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Ed Driscoll

Is there nothing Obama can’t do?

Ohio’s WVKO-AM, which PJTV alumnus Tony Katz describes as “a small station utilizing a progressive talk format” — forward thinking right down to the half-century old peace sign in the station’s logo — “will cease operations because of a lack of support from the like-minded community.” Including the president himself, according to the station’s farewell cri de coeur. As Tony writes (emphasis below his), “Their website reads as a cross between a sweet goodbye letter, and a double-crossed lover doing their best not to boil your bunny:”

It is with great sadness I must inform WVKO’s listeners that once again, Progressive Talk will be silenced on the Columbus airwaves. Our one-year lease on the station is about to expire, and at this time there is no way that we can continue operating the station. So as of midnight on Sunday, December 16th, the new operators will be airing a gospel format on WVKO. Once again, we had a good run with the station, and we were happy to in some small way contribute to the success that the Democrats enjoyed in November.

Unfortunately, it was not a two-way street, and lack of advertising support from the Obama campaign all the way down to local races ensured that we will be unable to continue into the new year.

I put my time, money, heart and soul into doing what I believed to be important for the country, but those who benefited most from our efforts chose to spend their campaign dollars elsewhere.

Fool me once, shame on you, fool me twice….Well, we can’t get fooled again. Also, a number of advertisers who supported the station in the past chose to turn their backs on us this time. I can’t say why, since they would not return our calls. I want to thank our advertisers, supporters and you the listeners for everything, and i hope that Progressive Talk can somehow return to Columbus in the future.”

Of course, as Air America found out the hard way, it’s tough to succeed in the world of “progressive” talk radio when NPR has been the dominate presence there, seemingly since the days of Woodrow Wilson. And NPR’s soothing tone (well, some of the time at least) makes all the tofu and castor oil go down much more smoothly. Back in 2009, in an article titled, “Some Industries Deserve Bankruptcy,” Andrew Ferguson neatly described Newsweek as “a liberal opinion magazine written by liberals who don’t want to admit they’re liberals.” That also sums up NPR’s style in the world of radio, and they’re feeling the advertising pinch as well, as a report from industry publication Inside Radio noted in late November:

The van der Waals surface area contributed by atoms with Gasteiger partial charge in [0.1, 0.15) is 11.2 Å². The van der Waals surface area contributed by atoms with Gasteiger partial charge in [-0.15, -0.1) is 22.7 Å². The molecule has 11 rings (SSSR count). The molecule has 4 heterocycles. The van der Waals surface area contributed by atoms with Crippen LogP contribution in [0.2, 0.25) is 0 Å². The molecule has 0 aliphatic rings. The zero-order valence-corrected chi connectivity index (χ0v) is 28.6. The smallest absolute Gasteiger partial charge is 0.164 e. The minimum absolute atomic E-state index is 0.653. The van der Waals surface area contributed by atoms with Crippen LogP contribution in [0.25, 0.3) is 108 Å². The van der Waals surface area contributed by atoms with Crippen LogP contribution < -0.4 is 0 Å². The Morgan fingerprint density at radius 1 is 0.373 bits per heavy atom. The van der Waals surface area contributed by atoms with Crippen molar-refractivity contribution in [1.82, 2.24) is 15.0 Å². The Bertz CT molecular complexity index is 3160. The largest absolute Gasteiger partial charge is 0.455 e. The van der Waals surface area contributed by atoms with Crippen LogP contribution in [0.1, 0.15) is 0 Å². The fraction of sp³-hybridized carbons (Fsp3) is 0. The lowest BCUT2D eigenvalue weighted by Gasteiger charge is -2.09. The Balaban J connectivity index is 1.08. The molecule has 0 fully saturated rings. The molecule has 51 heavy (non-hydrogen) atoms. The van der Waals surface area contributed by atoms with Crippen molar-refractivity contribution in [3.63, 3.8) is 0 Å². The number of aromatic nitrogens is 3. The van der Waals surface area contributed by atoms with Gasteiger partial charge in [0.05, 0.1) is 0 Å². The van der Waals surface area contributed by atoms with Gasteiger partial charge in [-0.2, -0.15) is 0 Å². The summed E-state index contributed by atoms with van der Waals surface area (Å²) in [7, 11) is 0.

High client churn and softer digital pricing sends NPR into the red. National Public Radio hasn’t disclosed its tax filings for its latest fiscal year, but the network reportedly moved into the red. The Current magazine says NPR had a $6.2 million deficit in fiscal 2012, which ended September 30. NPR blames a drop in corporate underwriting dollars for the shortfall. That’s a turnaround from a year earlier when underwriting dollars increased 24% — growth that had NPR $2.4 million in the black. In an interview earlier this year, an executive at NPR’s rep firm National Public Media told Inside Radio that when the economy is weak advertisers often look to more action-oriented pitches, something public radio can’t offer. National Public Media CEO Stephen Moss tells the Current that digital ad sales are also growing more slowly — even as the inventory becomes cheaper to sell in the face of growing competition. Three-quarters of the pubcater’s digital revenue comes from banner ad sales, with the remainder split between podcasts and mobile advertising. NPR also suffers from a high turnover rate in clients. Moss says on average 35% to 43% of advertisers don’t return. But in 2012 the churn rate hit 45%. “We’re good at bringing new people in, but the churn rate is a little higher than it should be and we’re looking at that,” Moss says.

Unexpectedly.

Linking Tony Katz’s post on WVKO, Jim Treacher quips, “It must hurt when you do everything you can to help your side win, and then they do, and your reward is… going out of business.”

But hey, if, as NPR and WVKO’s ultimate CEO likes to say, “We can’t drive our SUVs and eat as much as we want and keep our homes on 72 degrees at all times, and then just expect that every other country is going to say, ‘Okay,’” isn’t it for the best that these stations are seeing reduced revenue — sufficient in the case of WVKO, to shutter its doors?

These core listeners certainly think so — and so do these.

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